...to hear the corncrakes sing.

A century ago the corncrake's song was heard in grassy fields in every county in the UK but now it is restricted to some Scottish islands (eg Islay, Coll, Tiree, the Uists) and a few pairs on mainland Scotland and occasionally in England and northern Ireland.  And in the same period the song of the corncrake has been lost from much of Europe - eastern Europe is now the best place to listen for its song.

Now I call it a song (because it is!) but we aren't in the realm of song thrush, nightingale or blackcap here.  The corncrake's song is a rasping sound a little like running your finger over the teeth of a comb.  Its scientific name, Crex crex, rather sums it up!  And the bird itself is no looker either!  It's a small brown moorhen-like bird which you never see because it hides so well in the long grass!

A few years ago we teamed up with Whipsnade Zoo and Natural England to reintroduce corncrakes into England and chose the RSPB's nature reserve at the Nene Washes, near Peterborough, as the release site because it is a large area of suitable grassland for corncrakes to feed and nest.  Young corncrakes, bred in captivity by very skilled Whipsnade staff are brought to the Washes in summer and then released into the wild.  Sounds simple doesn't it?  Of course, it's a complicated project which has had its ups and downs but has resulted in hundreds of young corncrakes being released over the last few years.  Then it's up to the corncrakes themselves to make the Nene Washes their home and then, and this is amazing, head off to the other side of the Sahara before flying back to the Nene Washes the next spring!

So I parked at the small car park at Eldernell and walked west along the bank before sitting down to listen.  Sedge warblers were singing in the gathering gloom and mallards and gadwalls were quacking.  A snipe 'drummed' overhead.  A shoveler made its characteristic 'tok-tok-tok' call.  Lapwings and redshanks.  A pheasant. Cows. A heron. A fox. A tawny owl. The quiet countryside is actually very noisy!

And then, from the dark, I thought I heard a corncrake - but I wasn't sure.  Was it just a funny distant duck?  And then I was sure - the corncrake got into its stride and whilst it was distant I was now listening to a sound that was commonplace a century ago but very unusual now. Crex crex, crex crex, crex crex!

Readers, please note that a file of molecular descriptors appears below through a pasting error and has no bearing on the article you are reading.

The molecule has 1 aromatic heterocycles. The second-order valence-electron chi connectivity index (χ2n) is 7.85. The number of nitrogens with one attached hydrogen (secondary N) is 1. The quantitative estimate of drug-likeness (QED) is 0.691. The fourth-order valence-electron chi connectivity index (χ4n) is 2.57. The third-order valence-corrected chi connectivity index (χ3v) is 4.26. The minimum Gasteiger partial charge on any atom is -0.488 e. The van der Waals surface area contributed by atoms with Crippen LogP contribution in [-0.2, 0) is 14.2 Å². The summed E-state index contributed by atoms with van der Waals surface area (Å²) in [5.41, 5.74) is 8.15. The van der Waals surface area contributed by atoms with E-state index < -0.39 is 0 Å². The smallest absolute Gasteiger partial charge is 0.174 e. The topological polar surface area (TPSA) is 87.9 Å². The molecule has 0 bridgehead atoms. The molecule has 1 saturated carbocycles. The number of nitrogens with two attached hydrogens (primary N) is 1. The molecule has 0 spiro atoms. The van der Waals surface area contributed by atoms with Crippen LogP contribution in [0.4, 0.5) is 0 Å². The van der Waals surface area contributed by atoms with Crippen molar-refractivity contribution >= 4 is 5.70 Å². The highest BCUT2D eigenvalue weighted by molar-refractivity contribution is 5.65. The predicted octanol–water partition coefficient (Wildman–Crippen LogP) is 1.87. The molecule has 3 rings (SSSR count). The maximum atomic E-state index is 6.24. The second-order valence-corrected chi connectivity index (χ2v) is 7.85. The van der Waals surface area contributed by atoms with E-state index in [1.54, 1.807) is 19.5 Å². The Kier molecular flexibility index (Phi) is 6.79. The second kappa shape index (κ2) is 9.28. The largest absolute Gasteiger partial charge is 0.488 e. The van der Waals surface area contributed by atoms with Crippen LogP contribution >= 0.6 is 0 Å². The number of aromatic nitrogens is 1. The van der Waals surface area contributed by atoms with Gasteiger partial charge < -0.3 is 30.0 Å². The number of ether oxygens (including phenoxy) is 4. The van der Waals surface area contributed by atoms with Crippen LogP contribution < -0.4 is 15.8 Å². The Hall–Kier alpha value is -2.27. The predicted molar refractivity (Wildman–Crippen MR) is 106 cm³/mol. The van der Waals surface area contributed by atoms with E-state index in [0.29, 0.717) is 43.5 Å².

That singing bird had travelled to Africa, and then back, to avoid our winter.  It may have run between an elephants legs in a marsh in Kenya whilst we were shivering in the cold snap in February. But all the time it 'knew' that the Nene Washes were its home and it made its way back here to land in the long grass and fill the air with its song.  Not the most beautiful song in the world (except, presumably to a female corncrake) but a most amazing experience - to sit listening to something that has been absent for a century and know that it is possible because of hard work by a large number of conservationists and even harder work by a small moorhen-like bird.

Anonymous
  • I live in Cheddar, Somerset,  at the bottom of a valley with the Mendip Hills rising behind. The call seems to come come from the slope of the hills which are grass with gorse, blackthorn,may trees, etc. on one side and woods on the other. I have never heard the call before in 15 years of living here.

    A corncrake was reported in the general area in September  and October,  about half an hour away to west and to north.  Unless of course it was this duck or whatever, I am hearing. :-)

    It does sound like the crex crex of the corncrake, the double call repeated continuously, on and on, early in the morning, late afternoon, sometimes at night, sometimes during the day. It is, frankly, an irritating call.  

    I spoke to a wildlife advisor at RSPB today who suggested the partridges but it isn't either.  

    I am beginning to wonder if it is a duck or a goose but can't match the call.  We have people who keep birds of prey locally but it seems unlikely to be a raptor.

    As the sound seems to have moved around the valley, I assumed it was a wild bird but the valley is like a big disc and sound is reflected clearly so perhaps it is someone's funny duck/goose !!

    Now the snow has gone, at last, I shall have to have a wander round to see if I can spot it. I shall let you know if I find it.    Also there are lots of bird watchers in the area at the reservoir and no one else seems to have mentioned it anywhere.

    At least I know the " Boo"  I heard the other night, was unmistakenly a Long Eared Owl.

  • Emptynester - well you have me puzzled.  You are right to think this is the wrong time of year for corncrakes - they should all be on the other side of the Sahara now.  And I can't think what would make a similar noise.  I'm not sure it will help but where in the country do you live and what sort of habitat are we talking about please?  

  • i HAVE HEARD A VERY INSISTANT CALLING SINCE THE BEGINNING OF DECEMBER. IT SOUNDS LIKE A CORNCRAKE WHICH I KNOW SHOULD NOT BE HERE ALTHOUGH ONE WAS HEARD NOT FAR AWAY IN OCTOBER.  YOU MENTION THAT YOU THOUGHT IT MAY HAVE BEEN "A FUNNY DISTANT DUCK".  WHAT OTHER BIRD OR DUCK COULD IT BE?  iT IS NOT A RED LEGGED PARTRIDGE OR GREY PARTRIDGE BUT IT DOES HAVE THE HARSHNESS OF A DUCK OR GOOSE BUT SOUNDS JUST LIKE THE CREX CREX OF A CORNCRAKE, EVEN PHRASED THE SAME WAY.